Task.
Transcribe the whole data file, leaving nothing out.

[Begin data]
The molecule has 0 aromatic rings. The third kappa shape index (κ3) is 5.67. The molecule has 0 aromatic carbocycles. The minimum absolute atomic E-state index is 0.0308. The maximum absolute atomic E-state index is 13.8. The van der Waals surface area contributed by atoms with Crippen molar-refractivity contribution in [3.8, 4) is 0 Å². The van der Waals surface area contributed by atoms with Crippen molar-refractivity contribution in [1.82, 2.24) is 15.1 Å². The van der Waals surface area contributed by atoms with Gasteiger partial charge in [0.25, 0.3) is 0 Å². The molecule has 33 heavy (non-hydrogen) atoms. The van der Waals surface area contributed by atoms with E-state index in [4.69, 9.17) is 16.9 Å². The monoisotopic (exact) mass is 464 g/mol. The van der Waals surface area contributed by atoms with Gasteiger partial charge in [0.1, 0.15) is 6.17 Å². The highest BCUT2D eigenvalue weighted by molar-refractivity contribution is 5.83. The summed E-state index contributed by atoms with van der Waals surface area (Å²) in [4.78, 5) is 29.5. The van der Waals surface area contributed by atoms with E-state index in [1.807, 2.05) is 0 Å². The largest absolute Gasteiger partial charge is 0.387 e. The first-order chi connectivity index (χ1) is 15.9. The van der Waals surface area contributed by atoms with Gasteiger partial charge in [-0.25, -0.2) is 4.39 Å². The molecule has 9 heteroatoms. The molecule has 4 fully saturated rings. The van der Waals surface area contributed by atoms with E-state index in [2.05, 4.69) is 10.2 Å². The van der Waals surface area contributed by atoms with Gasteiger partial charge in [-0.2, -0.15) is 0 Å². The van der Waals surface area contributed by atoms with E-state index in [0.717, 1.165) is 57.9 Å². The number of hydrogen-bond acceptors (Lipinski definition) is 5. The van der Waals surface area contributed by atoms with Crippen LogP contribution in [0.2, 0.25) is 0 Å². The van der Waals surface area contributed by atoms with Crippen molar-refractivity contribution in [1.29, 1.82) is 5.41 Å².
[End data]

The molecule has 0 aromatic rings. The third kappa shape index (κ3) is 5.67. The molecule has 0 aromatic carbocycles. The minimum absolute atomic E-state index is 0.0308. The maximum absolute atomic E-state index is 13.8. The van der Waals surface area contributed by atoms with Crippen molar-refractivity contribution in [3.8, 4) is 0 Å². The van der Waals surface area contributed by atoms with Crippen molar-refractivity contribution in [1.82, 2.24) is 15.1 Å². The van der Waals surface area contributed by atoms with Gasteiger partial charge in [0.25, 0.3) is 0 Å². The molecule has 33 heavy (non-hydrogen) atoms. The van der Waals surface area contributed by atoms with E-state index in [4.69, 9.17) is 16.9 Å². The monoisotopic (exact) mass is 464 g/mol. The van der Waals surface area contributed by atoms with Gasteiger partial charge in [0.1, 0.15) is 6.17 Å². The highest BCUT2D eigenvalue weighted by molar-refractivity contribution is 5.83. The summed E-state index contributed by atoms with van der Waals surface area (Å²) in [4.78, 5) is 29.5. The van der Waals surface area contributed by atoms with E-state index in [1.807, 2.05) is 0 Å². The largest absolute Gasteiger partial charge is 0.387 e. The first-order chi connectivity index (χ1) is 15.9. The van der Waals surface area contributed by atoms with Gasteiger partial charge in [-0.25, -0.2) is 4.39 Å². The molecule has 9 heteroatoms. The molecule has 4 fully saturated rings. The van der Waals surface area contributed by atoms with E-state index in [2.05, 4.69) is 10.2 Å². The van der Waals surface area contributed by atoms with Gasteiger partial charge in [-0.2, -0.15) is 0 Å². The van der Waals surface area contributed by atoms with E-state index in [0.717, 1.165) is 57.9 Å². The number of hydrogen-bond acceptors (Lipinski definition) is 5. The van der Waals surface area contributed by atoms with Crippen LogP contribution in [0.2, 0.25) is 0 Å². The van der Waals surface area contributed by atoms with Crippen molar-refractivity contribution in [1.29, 1.82) is 5.41 Å².